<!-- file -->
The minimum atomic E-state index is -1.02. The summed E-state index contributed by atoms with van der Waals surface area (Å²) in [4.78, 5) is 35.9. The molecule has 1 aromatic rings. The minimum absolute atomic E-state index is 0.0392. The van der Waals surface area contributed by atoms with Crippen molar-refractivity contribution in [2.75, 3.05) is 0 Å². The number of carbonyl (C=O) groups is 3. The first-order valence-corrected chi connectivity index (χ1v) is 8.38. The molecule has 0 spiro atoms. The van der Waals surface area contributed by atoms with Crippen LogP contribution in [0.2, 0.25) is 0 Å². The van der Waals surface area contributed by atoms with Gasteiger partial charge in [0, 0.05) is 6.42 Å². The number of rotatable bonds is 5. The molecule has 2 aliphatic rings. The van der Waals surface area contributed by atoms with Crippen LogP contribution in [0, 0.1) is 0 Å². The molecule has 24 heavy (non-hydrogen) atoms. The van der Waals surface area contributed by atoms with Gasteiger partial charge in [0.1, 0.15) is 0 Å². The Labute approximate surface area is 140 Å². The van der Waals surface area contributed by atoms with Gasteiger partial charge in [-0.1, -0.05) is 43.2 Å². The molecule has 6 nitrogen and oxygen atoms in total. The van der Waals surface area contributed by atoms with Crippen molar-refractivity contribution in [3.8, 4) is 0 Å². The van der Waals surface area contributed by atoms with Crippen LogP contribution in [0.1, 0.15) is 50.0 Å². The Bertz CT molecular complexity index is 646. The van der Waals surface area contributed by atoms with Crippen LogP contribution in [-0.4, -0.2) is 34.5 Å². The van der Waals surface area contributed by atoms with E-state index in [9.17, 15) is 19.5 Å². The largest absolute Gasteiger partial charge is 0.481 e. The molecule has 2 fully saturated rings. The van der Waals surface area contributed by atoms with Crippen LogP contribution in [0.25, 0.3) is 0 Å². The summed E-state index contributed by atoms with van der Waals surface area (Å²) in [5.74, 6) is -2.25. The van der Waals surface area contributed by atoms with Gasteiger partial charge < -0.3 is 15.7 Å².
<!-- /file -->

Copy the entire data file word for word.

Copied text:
The minimum atomic E-state index is -1.02. The summed E-state index contributed by atoms with van der Waals surface area (Å²) in [4.78, 5) is 35.9. The molecule has 1 aromatic rings. The minimum absolute atomic E-state index is 0.0392. The van der Waals surface area contributed by atoms with Crippen molar-refractivity contribution in [2.75, 3.05) is 0 Å². The number of carbonyl (C=O) groups is 3. The first-order valence-corrected chi connectivity index (χ1v) is 8.38. The molecule has 0 spiro atoms. The van der Waals surface area contributed by atoms with Crippen LogP contribution in [0.2, 0.25) is 0 Å². The van der Waals surface area contributed by atoms with Gasteiger partial charge in [0, 0.05) is 6.42 Å². The number of rotatable bonds is 5. The molecule has 2 aliphatic rings. The van der Waals surface area contributed by atoms with Crippen LogP contribution in [0, 0.1) is 0 Å². The molecule has 24 heavy (non-hydrogen) atoms. The van der Waals surface area contributed by atoms with Gasteiger partial charge in [0.1, 0.15) is 0 Å². The Labute approximate surface area is 140 Å². The van der Waals surface area contributed by atoms with Gasteiger partial charge in [-0.1, -0.05) is 43.2 Å². The molecule has 6 nitrogen and oxygen atoms in total. The van der Waals surface area contributed by atoms with Crippen molar-refractivity contribution in [3.8, 4) is 0 Å². The van der Waals surface area contributed by atoms with Crippen LogP contribution in [0.1, 0.15) is 50.0 Å². The Bertz CT molecular complexity index is 646. The van der Waals surface area contributed by atoms with Crippen LogP contribution in [-0.4, -0.2) is 34.5 Å². The van der Waals surface area contributed by atoms with E-state index in [9.17, 15) is 19.5 Å². The largest absolute Gasteiger partial charge is 0.481 e. The molecule has 2 fully saturated rings. The van der Waals surface area contributed by atoms with Crippen LogP contribution in [0.25, 0.3) is 0 Å². The summed E-state index contributed by atoms with van der Waals surface area (Å²) in [5.74, 6) is -2.25. The van der Waals surface area contributed by atoms with Gasteiger partial charge < -0.3 is 15.7 Å².